Sam Altman to Testify Before Congress as US Mulls Regulations for AI Chatbots

The US Congress has asked OpenAI CEO Sam Altman to before it even as countries around the world are setting in place regulations for the AI chatbot usage.

Altman will appear before a Senate panel next week as the U.S. Congress grapples with how best to regulate artificial intelligence as the technology becomes more powerful and widespread.

Sam Altman
Sam Altman CEO of OpenAI Twitter

Altman will testify before the Senate Judiciary Subcommittee on Privacy, Technology & the Law on Tuesday, Reuters reported. He will speak about what laws might be needed to safeguard Americans as government and companies begin to use AI in everything from medicine to finance to surveilling workers.

It will be Altman's first testimony before Congress, the panel said in announcing the hearing.


Altman was part of a White House meeting on AI last week that discussed how to ensure regulatory safeguards. In response to a question about whether companies agree on regulations, Altman told reporters: "We're surprisingly on the same page on what needs to happen."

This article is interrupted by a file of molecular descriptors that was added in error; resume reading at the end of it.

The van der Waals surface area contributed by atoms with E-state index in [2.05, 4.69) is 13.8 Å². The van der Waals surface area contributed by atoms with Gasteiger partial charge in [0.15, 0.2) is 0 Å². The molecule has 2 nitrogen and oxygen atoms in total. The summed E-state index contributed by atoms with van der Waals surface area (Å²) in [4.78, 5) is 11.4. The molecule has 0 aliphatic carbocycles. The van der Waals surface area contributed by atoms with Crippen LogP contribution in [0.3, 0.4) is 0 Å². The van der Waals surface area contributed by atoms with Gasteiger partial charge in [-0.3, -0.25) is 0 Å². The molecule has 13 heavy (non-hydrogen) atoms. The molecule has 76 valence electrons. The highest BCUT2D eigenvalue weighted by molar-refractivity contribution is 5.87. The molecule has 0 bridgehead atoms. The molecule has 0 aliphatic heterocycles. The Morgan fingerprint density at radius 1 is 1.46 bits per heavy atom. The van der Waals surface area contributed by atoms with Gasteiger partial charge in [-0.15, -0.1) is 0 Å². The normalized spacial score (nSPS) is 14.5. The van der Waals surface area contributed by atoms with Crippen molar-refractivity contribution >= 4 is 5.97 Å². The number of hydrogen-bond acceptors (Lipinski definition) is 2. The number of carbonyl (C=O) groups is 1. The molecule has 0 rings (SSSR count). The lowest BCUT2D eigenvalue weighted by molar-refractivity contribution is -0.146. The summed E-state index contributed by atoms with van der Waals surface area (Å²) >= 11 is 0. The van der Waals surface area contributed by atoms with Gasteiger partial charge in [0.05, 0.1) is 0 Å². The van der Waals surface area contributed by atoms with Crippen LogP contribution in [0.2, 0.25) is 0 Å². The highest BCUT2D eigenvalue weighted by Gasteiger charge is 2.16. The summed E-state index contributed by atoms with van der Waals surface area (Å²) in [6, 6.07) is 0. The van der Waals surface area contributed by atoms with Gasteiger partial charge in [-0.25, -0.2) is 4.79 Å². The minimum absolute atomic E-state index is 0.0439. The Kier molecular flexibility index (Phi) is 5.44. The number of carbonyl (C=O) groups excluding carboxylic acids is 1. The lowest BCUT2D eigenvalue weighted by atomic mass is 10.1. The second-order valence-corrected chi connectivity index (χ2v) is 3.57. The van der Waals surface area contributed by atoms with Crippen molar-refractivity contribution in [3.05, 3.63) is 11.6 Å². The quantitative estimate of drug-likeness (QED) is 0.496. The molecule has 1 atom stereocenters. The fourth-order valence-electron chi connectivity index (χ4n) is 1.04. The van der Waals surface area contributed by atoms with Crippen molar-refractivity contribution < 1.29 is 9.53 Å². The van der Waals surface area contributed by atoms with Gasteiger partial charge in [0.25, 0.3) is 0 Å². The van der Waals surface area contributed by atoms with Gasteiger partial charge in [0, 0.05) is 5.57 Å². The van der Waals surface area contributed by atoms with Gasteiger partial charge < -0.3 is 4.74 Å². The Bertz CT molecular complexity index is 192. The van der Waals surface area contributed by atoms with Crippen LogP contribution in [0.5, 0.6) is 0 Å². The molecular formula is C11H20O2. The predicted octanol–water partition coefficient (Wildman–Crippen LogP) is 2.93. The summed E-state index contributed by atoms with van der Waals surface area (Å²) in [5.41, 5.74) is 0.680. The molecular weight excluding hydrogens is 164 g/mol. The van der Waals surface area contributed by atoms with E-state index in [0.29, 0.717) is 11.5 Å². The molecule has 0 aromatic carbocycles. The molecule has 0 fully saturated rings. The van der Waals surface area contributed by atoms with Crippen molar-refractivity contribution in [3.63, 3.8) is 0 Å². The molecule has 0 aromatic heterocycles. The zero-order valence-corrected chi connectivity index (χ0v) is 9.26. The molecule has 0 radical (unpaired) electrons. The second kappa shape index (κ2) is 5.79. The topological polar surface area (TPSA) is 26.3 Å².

Another of the witnesses is Christina Montgomery, chief privacy officer at IBM.

Artificial Intelligence

"Artificial intelligence urgently needs rules and safeguards to address its immense promise and pitfalls," said Sen. Richard Blumenthal, chair of the panel. "This hearing begins our Subcommittee's work in overseeing and illuminating AI's advanced algorithms and powerful technology.

Last month, Chinese cyberspace regulators issued draft regulations for managing generative artificial intelligence in the wake of increasing popularity and booming investment in the segment following the buzz made by OpenAI's ChatGPT.

Also in April, Japan signaled wider adoption of ChatGPT. The development came in the backdrop of Japanese corporates integrating the game-changing AI tool into their work. Following a high-profile meeting between OpenAI chief executive Sam Altman and Japanese Prime Minister Fumio Kishida, senior officials said Japan will approve the wider use of the chatbot if privacy and cybersecurity concerns are resolved.

Earlier, Italian authorities had temporarily banned the use of ChatGPT owing to concerns over data privacy issues.

Related topics : Artificial intelligence